How can contemporary social theories be used to describe our dimensions of human existence? Bauman talks in this interview about the blurred distinctions between postmodernism, late modernity and reflexive modernity and how they apply to current processes of globalisation.
Europe and its Shadow This text is a part of the research "The Bulgarian School and the Perception of Europe", undertaken by a team from the Institute for Critical Social Studies in cooperation with the Bulgarian Colleges Foundation and financed by the MATRA KAP Programme of the Royal Dutch Embassy. The research is part of the long-term research and educational programme of the ICSS in sociology of history. The sociological part of the project was implemented between March and July 1999 and included focus groups with high school history teachers and a questionnaire with students. The article presents the results from the group discussions with teachers (two in Sofia and two in Plovdiv).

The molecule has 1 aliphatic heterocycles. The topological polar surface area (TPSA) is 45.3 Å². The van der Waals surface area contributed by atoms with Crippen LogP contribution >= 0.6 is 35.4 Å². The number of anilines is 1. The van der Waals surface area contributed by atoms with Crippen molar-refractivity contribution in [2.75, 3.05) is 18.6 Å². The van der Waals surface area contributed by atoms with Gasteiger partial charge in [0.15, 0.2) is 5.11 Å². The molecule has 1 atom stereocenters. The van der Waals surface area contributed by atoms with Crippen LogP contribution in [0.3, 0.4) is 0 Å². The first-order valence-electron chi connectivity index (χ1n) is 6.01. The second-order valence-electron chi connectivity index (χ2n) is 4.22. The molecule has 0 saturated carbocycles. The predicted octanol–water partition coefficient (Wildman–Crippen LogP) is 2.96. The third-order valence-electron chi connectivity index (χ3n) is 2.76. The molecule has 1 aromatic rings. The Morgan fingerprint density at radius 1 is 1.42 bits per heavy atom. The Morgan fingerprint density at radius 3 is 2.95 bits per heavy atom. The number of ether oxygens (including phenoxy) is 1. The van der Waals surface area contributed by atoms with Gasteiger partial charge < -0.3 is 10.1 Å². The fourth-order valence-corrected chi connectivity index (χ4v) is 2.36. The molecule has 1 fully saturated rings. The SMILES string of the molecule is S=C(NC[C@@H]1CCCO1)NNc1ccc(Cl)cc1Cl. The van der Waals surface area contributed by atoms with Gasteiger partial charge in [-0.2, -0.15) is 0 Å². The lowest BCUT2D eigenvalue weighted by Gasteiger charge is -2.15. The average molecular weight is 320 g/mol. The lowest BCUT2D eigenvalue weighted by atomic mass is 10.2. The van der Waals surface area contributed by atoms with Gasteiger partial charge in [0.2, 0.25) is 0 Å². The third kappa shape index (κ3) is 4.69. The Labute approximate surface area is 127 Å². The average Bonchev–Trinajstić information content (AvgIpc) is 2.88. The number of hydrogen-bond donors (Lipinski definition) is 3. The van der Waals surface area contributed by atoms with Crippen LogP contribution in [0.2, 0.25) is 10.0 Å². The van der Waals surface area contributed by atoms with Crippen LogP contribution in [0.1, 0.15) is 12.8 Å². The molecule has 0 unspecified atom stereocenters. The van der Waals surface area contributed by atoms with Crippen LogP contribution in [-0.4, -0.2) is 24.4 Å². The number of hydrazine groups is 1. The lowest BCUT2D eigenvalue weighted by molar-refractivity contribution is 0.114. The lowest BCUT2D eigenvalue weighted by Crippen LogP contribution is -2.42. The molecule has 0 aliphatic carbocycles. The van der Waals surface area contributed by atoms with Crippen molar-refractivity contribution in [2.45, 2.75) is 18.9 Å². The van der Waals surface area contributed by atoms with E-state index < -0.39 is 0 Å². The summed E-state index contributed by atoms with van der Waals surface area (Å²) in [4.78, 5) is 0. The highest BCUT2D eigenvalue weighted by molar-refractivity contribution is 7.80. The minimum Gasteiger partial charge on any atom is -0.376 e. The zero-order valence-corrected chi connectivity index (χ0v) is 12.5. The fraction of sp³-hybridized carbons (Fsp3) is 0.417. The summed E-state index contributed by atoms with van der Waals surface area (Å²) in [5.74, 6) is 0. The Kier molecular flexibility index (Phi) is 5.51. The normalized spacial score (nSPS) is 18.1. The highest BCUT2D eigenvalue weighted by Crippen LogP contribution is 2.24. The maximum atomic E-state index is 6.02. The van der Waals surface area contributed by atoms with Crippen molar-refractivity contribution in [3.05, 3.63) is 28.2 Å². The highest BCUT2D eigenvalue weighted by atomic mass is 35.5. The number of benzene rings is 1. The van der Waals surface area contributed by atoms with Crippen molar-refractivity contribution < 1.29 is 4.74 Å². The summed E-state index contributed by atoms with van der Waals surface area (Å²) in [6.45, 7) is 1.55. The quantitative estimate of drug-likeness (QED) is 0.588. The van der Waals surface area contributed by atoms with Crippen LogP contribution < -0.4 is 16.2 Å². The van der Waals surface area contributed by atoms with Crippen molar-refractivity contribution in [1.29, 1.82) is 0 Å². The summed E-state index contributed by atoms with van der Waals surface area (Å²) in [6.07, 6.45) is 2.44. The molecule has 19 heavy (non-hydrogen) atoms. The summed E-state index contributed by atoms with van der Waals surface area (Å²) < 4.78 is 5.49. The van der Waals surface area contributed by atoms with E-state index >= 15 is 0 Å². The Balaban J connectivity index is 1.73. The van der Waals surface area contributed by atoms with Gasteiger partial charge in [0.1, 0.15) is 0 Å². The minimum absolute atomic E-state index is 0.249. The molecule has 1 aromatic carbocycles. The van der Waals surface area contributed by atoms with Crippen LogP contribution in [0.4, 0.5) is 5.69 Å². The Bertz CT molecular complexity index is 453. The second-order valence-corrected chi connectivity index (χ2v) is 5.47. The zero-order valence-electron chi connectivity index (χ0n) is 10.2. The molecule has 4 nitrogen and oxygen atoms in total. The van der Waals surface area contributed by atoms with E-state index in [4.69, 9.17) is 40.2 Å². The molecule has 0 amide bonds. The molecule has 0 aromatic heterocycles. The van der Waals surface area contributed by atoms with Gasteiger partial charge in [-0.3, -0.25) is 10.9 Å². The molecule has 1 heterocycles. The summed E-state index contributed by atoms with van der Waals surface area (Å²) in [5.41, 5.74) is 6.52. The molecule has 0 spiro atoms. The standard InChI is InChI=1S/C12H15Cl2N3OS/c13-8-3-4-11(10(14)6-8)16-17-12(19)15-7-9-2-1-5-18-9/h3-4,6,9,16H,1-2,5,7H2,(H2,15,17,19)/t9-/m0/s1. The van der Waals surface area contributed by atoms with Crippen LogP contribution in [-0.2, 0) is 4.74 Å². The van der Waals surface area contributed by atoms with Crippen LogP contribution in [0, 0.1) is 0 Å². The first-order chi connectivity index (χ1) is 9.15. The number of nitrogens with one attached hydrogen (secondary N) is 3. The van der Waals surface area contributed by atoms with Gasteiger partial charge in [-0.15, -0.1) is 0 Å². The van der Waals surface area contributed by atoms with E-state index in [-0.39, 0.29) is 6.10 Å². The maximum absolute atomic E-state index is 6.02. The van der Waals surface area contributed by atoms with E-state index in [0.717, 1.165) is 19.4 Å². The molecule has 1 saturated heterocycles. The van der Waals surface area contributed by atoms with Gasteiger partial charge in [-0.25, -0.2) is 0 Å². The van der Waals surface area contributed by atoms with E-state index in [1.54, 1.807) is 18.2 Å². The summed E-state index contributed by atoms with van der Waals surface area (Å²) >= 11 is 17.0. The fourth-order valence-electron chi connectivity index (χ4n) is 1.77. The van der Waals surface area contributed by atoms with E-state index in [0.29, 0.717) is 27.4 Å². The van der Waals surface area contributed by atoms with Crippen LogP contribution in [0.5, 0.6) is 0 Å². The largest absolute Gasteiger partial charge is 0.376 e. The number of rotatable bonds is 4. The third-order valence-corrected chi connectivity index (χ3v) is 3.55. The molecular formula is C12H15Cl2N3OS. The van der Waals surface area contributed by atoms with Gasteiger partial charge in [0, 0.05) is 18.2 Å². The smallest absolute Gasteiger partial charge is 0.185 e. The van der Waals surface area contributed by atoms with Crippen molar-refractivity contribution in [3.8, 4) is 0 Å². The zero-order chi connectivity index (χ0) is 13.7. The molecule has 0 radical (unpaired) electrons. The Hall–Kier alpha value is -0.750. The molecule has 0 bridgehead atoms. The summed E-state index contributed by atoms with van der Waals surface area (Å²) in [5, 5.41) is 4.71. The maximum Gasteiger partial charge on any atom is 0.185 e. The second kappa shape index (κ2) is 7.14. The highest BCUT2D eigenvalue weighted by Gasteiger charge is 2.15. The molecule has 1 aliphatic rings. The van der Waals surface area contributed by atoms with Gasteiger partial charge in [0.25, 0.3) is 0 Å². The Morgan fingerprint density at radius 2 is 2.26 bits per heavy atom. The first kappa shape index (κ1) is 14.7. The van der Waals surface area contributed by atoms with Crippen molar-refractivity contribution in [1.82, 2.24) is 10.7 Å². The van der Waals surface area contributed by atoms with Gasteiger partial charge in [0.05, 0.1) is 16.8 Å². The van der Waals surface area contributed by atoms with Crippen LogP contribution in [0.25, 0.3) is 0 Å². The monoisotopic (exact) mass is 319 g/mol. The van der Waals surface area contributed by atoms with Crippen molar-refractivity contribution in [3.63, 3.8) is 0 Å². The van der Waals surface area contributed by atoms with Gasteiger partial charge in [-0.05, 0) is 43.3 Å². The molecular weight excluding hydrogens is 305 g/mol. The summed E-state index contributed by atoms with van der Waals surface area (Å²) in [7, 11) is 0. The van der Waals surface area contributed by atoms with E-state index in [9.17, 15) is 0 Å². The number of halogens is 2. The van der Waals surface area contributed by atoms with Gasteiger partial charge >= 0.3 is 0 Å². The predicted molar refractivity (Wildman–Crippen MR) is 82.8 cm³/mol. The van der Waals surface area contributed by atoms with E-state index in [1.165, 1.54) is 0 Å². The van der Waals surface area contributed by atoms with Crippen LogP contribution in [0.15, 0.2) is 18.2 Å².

European unification is perceived in Bulagria largely as a Western act and a mechanism of “pushing out” the areas defined as other – such as “the Balkans”. This view emerges during a study of Bulgarian history teachers and their perceptions – and hence the “invisible curriculum” they pass on to their students.